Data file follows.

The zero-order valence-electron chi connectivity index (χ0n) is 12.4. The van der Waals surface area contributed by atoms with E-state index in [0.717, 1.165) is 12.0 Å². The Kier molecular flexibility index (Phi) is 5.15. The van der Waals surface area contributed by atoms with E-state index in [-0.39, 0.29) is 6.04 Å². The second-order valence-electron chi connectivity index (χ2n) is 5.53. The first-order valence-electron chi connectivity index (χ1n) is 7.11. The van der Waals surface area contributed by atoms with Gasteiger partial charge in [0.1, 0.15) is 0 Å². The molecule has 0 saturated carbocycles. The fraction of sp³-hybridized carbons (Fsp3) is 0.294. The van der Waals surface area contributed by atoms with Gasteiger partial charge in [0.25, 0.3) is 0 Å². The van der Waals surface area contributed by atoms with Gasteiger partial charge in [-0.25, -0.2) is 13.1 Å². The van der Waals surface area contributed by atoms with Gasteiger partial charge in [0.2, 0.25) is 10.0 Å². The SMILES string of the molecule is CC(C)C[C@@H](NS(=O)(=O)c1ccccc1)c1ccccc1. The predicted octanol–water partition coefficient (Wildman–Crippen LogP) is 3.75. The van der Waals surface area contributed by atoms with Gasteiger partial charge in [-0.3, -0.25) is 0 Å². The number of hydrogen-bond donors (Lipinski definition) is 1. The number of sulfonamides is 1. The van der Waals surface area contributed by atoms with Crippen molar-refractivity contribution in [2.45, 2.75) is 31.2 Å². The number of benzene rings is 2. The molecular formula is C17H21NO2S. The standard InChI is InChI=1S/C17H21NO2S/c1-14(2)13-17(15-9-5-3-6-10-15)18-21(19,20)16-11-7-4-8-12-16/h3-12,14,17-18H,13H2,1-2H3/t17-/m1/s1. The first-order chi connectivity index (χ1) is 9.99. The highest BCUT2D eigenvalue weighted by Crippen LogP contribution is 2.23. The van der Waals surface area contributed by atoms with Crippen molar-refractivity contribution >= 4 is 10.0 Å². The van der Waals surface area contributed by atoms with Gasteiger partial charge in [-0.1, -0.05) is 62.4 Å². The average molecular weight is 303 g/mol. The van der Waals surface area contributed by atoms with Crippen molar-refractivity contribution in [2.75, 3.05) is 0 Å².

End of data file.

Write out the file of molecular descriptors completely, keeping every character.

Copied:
The zero-order valence-electron chi connectivity index (χ0n) is 12.4. The van der Waals surface area contributed by atoms with E-state index in [0.717, 1.165) is 12.0 Å². The Kier molecular flexibility index (Phi) is 5.15. The van der Waals surface area contributed by atoms with E-state index in [-0.39, 0.29) is 6.04 Å². The second-order valence-electron chi connectivity index (χ2n) is 5.53. The first-order valence-electron chi connectivity index (χ1n) is 7.11. The van der Waals surface area contributed by atoms with Gasteiger partial charge in [0.1, 0.15) is 0 Å². The molecule has 0 saturated carbocycles. The fraction of sp³-hybridized carbons (Fsp3) is 0.294. The van der Waals surface area contributed by atoms with Gasteiger partial charge in [0.25, 0.3) is 0 Å². The van der Waals surface area contributed by atoms with Gasteiger partial charge in [-0.25, -0.2) is 13.1 Å². The van der Waals surface area contributed by atoms with Gasteiger partial charge in [0.2, 0.25) is 10.0 Å². The SMILES string of the molecule is CC(C)C[C@@H](NS(=O)(=O)c1ccccc1)c1ccccc1. The predicted octanol–water partition coefficient (Wildman–Crippen LogP) is 3.75. The van der Waals surface area contributed by atoms with Gasteiger partial charge in [-0.3, -0.25) is 0 Å². The number of hydrogen-bond donors (Lipinski definition) is 1. The number of sulfonamides is 1. The van der Waals surface area contributed by atoms with Crippen molar-refractivity contribution in [2.45, 2.75) is 31.2 Å². The number of benzene rings is 2. The molecular formula is C17H21NO2S. The standard InChI is InChI=1S/C17H21NO2S/c1-14(2)13-17(15-9-5-3-6-10-15)18-21(19,20)16-11-7-4-8-12-16/h3-12,14,17-18H,13H2,1-2H3/t17-/m1/s1. The first-order chi connectivity index (χ1) is 9.99. The highest BCUT2D eigenvalue weighted by Crippen LogP contribution is 2.23. The van der Waals surface area contributed by atoms with Crippen molar-refractivity contribution >= 4 is 10.0 Å². The van der Waals surface area contributed by atoms with Gasteiger partial charge in [-0.1, -0.05) is 62.4 Å². The average molecular weight is 303 g/mol. The van der Waals surface area contributed by atoms with Crippen molar-refractivity contribution in [2.75, 3.05) is 0 Å².